Two things always start happening this time of year: We look back on everything that’s changed and we start predicting the game changers for next year.

Both are critical when you’re planning your 2015 SEO strategy, as are many other things.

It’s also about this time that things just start slowing down, both on the agency side and in-house, which finally gives you some downtime to figuring out what you want to do next instead of fighting fire after fire like you do the other 11 months of the year. So as you start your 2015 SEO plan, keep these seven things in mind to make sure you start the year off strong.

Talk to Your Stakeholders

It should be a given: The people you report to, the people who have skin in the game, should be your first outlet. What do they want to accomplish in 2015? What weren’t they happy about in 2014?

Depending on your situation, this could be your client, your client’s boss, your boss, your boss’s boss, your project marketing manager, or a combination of any of the above. Talk to as many of them as possible so you have a clear idea of where the business is heading next year.

Key questions to ask:

  • Do we have any new products or product lines being introduced?
  • What trends are happening in the industry?
  • What are the biggest sellers for each fiscal quarter?
  • What do you see your competitors doing?
  • Is there anything we’re not optimizing for that you’d like to?

Pull Your 2014 Data

One of my favorite things about the end of the year is the amount of data we have available. So many times we’re stuck saying “It’s too soon to tell…” or “I need more data before I can make an accurate assumption…” but the end of the year is the one time that doesn’t hurt us (as much).

Start with the 50,000-foot view and work your way down so you get the clear picture of what worked, what didn’t, what changed, why and, most importantly, what are going to do about it.

Key things I pull and compare against:

  • Full-site organic visits, entries, and revenue compared to all channel visits, entries, and revenue
  • Compare visits and revenue on same chart, with annotations of any site or algorithm changes
  • Organic entries, visits broken down by site category (i.e. service or product categories)
  • Organic metrics for site categories compared to all channel metrics for each site category
  • Keyword rankings and changing over the year. Map that against your organic entries
  • Organic entries, visits, and revenue segmented by traffic type compared to all channel metrics

Note the outliers: What happened to cause the dip/increase? What areas do we have for improvement, i.e. the high-traffic keywords teetering between the fifth and 10th positions?


One of the hardest things about SEO is its timing and explaining that to your stakeholders. Most non-industry folk think of SEO like any other advertising medium: Q1 is the peak time for, say, workout equipment, so that’s when they need to start promoting it to be in the consumer’s mind when they’re searching for it.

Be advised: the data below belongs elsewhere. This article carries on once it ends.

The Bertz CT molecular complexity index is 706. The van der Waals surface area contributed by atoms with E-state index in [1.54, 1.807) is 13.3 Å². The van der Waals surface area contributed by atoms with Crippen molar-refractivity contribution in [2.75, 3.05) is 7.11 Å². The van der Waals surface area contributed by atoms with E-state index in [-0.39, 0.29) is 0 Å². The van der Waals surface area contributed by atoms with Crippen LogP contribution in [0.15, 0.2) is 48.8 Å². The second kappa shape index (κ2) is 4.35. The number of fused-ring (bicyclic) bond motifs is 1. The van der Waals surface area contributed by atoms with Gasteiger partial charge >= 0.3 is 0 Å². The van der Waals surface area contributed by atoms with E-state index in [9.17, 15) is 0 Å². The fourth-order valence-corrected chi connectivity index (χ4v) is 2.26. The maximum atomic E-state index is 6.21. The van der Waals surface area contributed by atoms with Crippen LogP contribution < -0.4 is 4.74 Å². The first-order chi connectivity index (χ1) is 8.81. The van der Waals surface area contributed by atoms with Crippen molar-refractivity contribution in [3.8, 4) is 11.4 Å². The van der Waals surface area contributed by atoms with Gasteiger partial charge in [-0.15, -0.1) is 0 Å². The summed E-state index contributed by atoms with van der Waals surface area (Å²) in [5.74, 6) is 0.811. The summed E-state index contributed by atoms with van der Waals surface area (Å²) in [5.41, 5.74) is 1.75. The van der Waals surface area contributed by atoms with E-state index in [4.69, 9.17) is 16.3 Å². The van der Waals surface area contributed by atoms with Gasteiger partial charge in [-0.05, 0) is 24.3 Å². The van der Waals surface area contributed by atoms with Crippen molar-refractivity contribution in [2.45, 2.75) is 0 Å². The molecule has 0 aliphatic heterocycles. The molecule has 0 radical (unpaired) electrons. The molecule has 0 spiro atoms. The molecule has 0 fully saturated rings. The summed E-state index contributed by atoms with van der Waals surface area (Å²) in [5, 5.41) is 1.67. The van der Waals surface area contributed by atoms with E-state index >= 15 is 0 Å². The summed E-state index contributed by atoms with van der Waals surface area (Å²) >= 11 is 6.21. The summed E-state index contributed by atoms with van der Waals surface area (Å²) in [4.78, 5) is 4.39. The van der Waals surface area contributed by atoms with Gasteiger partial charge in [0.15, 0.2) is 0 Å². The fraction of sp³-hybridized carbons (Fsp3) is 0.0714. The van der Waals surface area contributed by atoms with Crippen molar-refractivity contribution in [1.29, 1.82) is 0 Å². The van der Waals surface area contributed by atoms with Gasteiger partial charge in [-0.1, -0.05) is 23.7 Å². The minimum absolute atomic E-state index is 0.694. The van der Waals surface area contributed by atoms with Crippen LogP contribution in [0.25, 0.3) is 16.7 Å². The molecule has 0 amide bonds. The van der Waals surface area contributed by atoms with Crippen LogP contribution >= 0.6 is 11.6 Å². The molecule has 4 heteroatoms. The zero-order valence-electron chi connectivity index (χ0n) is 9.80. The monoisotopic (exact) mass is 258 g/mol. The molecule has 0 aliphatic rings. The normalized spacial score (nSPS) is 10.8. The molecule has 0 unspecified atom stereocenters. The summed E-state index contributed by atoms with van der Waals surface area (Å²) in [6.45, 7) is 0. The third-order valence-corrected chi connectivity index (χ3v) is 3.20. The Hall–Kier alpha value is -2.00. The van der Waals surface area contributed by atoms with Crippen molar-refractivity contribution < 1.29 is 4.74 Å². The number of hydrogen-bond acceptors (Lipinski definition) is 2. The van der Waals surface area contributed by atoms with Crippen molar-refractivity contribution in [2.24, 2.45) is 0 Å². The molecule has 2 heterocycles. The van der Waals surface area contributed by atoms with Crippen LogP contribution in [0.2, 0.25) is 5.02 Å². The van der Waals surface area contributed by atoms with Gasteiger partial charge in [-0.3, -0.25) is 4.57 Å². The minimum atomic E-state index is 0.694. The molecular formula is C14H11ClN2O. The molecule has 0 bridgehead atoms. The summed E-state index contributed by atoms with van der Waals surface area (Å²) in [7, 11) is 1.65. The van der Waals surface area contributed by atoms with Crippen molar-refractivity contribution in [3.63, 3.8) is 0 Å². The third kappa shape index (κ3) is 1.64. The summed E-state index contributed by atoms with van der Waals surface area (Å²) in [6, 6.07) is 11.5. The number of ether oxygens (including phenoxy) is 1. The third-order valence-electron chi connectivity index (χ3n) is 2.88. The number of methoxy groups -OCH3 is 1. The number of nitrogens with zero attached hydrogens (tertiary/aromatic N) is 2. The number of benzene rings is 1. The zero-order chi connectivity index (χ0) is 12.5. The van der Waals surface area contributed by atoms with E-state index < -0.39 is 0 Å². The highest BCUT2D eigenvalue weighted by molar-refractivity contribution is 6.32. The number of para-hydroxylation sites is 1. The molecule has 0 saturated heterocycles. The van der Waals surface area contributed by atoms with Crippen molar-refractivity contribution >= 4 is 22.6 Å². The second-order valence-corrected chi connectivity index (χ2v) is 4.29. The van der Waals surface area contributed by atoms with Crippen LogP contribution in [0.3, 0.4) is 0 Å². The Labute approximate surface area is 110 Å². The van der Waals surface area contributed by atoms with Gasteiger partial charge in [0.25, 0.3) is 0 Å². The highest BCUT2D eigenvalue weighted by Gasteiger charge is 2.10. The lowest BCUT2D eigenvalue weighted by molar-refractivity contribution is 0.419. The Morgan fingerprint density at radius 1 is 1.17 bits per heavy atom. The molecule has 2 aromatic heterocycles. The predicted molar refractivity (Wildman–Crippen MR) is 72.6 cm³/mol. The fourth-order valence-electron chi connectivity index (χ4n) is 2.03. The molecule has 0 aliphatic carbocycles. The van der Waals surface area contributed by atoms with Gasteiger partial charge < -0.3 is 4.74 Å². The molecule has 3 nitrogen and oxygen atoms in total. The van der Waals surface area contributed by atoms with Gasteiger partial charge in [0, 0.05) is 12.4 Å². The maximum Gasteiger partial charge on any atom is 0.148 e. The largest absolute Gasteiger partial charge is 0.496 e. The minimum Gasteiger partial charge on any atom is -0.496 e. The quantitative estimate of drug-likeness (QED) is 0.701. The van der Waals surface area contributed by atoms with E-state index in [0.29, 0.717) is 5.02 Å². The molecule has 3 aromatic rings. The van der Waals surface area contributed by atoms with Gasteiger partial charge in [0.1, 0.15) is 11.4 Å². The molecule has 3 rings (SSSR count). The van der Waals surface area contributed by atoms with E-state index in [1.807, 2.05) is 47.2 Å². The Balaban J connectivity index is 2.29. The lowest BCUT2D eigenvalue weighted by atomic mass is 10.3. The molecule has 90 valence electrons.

Of course, we know SEO doesn’t work like that. We need time to get things ramped up. Unfortunately — and maddeningly — there’s no magic number for how long we need, but a safe estimate is three to four months.

That means it’s already too late to optimize for Q1 objectives, and your time is better spent on planning for what your business is focusing on in later Q1 and early Q2.


Just like timing, projections are the other thing that plagues SEOs when it comes to planning, and again unlike advertising, there’s no real formula that will help us estimate how much traffic or revenue we could expect with an investment.

Click-through rate (CTR) studies help and you can use your historic metrics to estimate traffic but both methods still rely on a lot of assumptions. Keep all of this in mind when you’re sharing plans with your stakeholders, and make sure expectations are clearly set from the beginning so there are no surprises as the year unfolds.


Every year, someone predicts the following year will be “the year of mobile,” and of course 2015 isn’t going to be any different. You’ve probably heard it as much as “content is king,” but that doesn’t make it any less true, and the reason it keeps getting said is probably because not enough people are paying attention to it.

Mobile SEO is a big freaking deal, like accounting for as much as 60 percent of online traffic kind of big deal.

This year, Google announced a user agent for mobile and debuted mobile friendly labels. With it came some changes in how your mobile site should be technically structured. There are great guides out there, but to touch the highpoints if you’re not using responsive design:

  • Do not block Googlebot from your mobile site
  • On your desktop URLs, add rel=alternate pointing to corresponding mobile URLs
  • On mobile URLs, add rel=canonical pointing to corresponding desktop URLs
  • Create a mobile XML sitemap and note it in both your mobile and desktop robots.txt file
  • Mirror your mobile URLs after your desktop URLs

Triple-Checking Your Redirects

If you work on large site where URLs have a tendency to change frequently, it’s probably not a bad idea to start the New Year by reviewing your redirect file. Has any redirected changed? Are any 404ing? If so, where is the new destination?

Hopefully, these were continually updated as any site changes happened, but lots of things come up, and it’s not uncommon for these to slip through the cracks. Too many 404s are a bad sign for Google, and you could be accidently 404ing a key traffic-driving page.